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Seth Rosenblatt
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Seth Rosenblatt

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The remaining four tech behemoths in the class-action antitrust lawsuit settle one month before trial. So much for seeing Eric Schmidt or George Lucas testify... 
The remaining four tech giants facing an enormous class-action lawsuit filed against them by their employees agree to a settlement before trial.
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Seth Rosenblatt

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Vic Gundotra is out at Google after spearheading Google+, developer relations over 8 years
Google's social maestro Vic Gundotra is leaving the company, but won't say where he's going next.
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Mayor's office strongarming SFMTA board... same old, same old: http://www.sfbg.com/2014/04/22/politics-over-policy?page=0,0
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New ads on Google to boost mobile app makers
Google's latest tweak to display ads will show you new app download ads, as the company pushes advertisers to focus on mobile.
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Seth Rosenblatt

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SF is relatively safe for people who commute by bicycle, but still has a hard time enforcing traffic laws on homicidal, psychopathic drivers http://www.sfgate.com/bayarea/article/Keep-an-eye-out-when-on-foot-in-San-Francisco-5415446.php http://blogs.sfweekly.com/thesnitch/2014/04/cycling_in_san_francisco_is_great.php
In January, this column suggested a New Year's resolution that everybody who traverses San Francisco's streets - drivers, bicyclists and pedestrians alike - be more considerate and pay more attention. The policy aims to eliminate all traffic deaths in 10 years by beefing up traffic enforcement, improving infrastructure like adding traffic lights and educating the public. Jikaiah Stevens, a self-employed hairstylist, was walking in a crosswalk i...
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ICYMI: Big #Heartbleed news today: Linux Foundation gets a dozen tech titans, from Google to Facebook to Intel and Amazon, to help save open source http://www.cnet.com/news/tech-titans-join-forces-to-stop-the-next-heartbleed/ but we're going to be screwed for a looooong time http://www.cnet.com/news/heartburn-from-heartbleed-forces-wide-ranging-rethink-in-open-source-world/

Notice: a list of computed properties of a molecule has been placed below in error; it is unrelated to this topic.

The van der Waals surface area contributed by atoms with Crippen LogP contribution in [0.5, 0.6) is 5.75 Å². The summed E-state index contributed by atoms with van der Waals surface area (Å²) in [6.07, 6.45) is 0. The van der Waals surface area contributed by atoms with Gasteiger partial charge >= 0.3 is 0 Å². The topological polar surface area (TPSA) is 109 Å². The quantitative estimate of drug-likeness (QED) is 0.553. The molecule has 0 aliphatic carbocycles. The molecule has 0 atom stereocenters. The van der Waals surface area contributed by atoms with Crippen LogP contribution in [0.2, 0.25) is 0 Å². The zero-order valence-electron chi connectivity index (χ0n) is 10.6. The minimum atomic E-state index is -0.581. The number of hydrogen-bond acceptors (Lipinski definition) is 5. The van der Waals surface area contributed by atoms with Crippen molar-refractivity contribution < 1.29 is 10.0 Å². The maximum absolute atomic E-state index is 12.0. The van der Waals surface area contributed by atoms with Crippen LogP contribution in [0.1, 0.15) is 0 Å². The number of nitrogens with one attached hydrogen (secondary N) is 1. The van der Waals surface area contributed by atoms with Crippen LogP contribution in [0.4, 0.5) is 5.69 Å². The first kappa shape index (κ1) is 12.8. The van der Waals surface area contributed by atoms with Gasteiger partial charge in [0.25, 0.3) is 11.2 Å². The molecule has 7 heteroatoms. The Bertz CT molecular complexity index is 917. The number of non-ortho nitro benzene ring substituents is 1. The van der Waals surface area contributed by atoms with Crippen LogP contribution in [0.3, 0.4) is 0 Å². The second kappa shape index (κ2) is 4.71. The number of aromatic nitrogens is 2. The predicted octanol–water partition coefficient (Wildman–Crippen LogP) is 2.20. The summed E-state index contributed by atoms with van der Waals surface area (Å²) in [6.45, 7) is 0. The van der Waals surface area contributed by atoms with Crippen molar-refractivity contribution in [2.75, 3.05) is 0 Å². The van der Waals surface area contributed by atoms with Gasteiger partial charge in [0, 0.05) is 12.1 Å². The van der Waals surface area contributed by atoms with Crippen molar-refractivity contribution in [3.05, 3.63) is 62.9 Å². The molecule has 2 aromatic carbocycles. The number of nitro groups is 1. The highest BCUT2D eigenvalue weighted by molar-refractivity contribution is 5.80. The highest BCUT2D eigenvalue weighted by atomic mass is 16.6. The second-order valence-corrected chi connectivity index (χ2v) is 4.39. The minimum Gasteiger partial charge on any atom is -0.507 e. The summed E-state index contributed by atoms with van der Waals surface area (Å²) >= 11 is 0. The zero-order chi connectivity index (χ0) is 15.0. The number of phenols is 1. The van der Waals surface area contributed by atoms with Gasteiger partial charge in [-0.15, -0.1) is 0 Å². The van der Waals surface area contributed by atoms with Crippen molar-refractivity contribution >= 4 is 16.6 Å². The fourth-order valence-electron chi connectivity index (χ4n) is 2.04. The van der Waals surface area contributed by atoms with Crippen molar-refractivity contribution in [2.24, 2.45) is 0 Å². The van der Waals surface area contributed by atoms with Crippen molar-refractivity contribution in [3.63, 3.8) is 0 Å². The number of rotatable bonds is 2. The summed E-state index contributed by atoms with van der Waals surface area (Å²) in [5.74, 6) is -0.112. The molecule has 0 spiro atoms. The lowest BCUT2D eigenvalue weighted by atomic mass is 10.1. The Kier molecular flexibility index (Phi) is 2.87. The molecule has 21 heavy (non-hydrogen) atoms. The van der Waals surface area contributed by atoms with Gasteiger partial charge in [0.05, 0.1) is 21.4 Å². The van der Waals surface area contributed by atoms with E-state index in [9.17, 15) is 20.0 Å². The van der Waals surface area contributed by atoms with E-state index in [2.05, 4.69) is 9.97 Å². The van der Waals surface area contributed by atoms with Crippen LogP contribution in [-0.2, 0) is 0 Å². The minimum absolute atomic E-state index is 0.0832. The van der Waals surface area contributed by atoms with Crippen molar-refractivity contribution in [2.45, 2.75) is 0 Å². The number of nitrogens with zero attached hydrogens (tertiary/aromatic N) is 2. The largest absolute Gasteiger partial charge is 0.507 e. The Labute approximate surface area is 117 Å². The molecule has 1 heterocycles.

The Linux Foundation's new Core Infrastructure Initiative creates a virtual Justice League of the biggest tech firms to ensure that open-source code gets the cryptographic scrutiny that it desperately needs.
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For the first time ever, Apple throws open the doors to an OS X beta - not just for developers anymore.
Apple opens its OS X Beta Seed Program for the first time to non-developers.
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Hahahahha ::thud::
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Heartbleed attack used to skip past multifactor authentication and through VPN
In one of the earliest instances of a Heartbleed attack breaking through a private corporate network, security firm Mandiant reports that a client's virtual private network session was successfully hacked.
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First off the article says "several years ago", that is incorrect.  The code didn't come into play until early 2012 (after code works on New  Years Eve).  Then OpenSSL may well be used by around 2/3rds of Internet facing servers, but less than 1/5th of all Internet facing servers were actually exposed for a great number of reasons.  Discovery of the problem was NOT in April of this year ... it was discovered quite some time ago, but larger players were carefully applying fixes to their systems under strict confidence -- when the bug first become public knowledge, a great deal of the trouble was avoided due to the larger providers already having fixed the issue (on the whole).  Sure there could be ramifications for around 2 years for some users, some sites and some data (perhaps lots of each of these) ... but on the whole, although this was and still is very serious, the problem space here is much less significant than it might have been.  The greatest ongoing issue is going to be certificate revocation and the lack of browser support to make sure that all certs are current and valid.  Of course some users will need to change passwords for some services, but they should definitely not do so before the servers in question are known to be /fixed/.  I think you need to read much more to understand this situation so that your reporting can be more factual and not sensationalistic ....

Also, which VPN tech was actually breached?  IPSEC and PPTP don't use OpenSSL, so it probably wasn't either of them ... even so I do know that PPTP isn't anywhere near as secure as it should be, but IPSEC should be safe.
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    Senior Writer, 2006 - present
    Previously, Senior Editor
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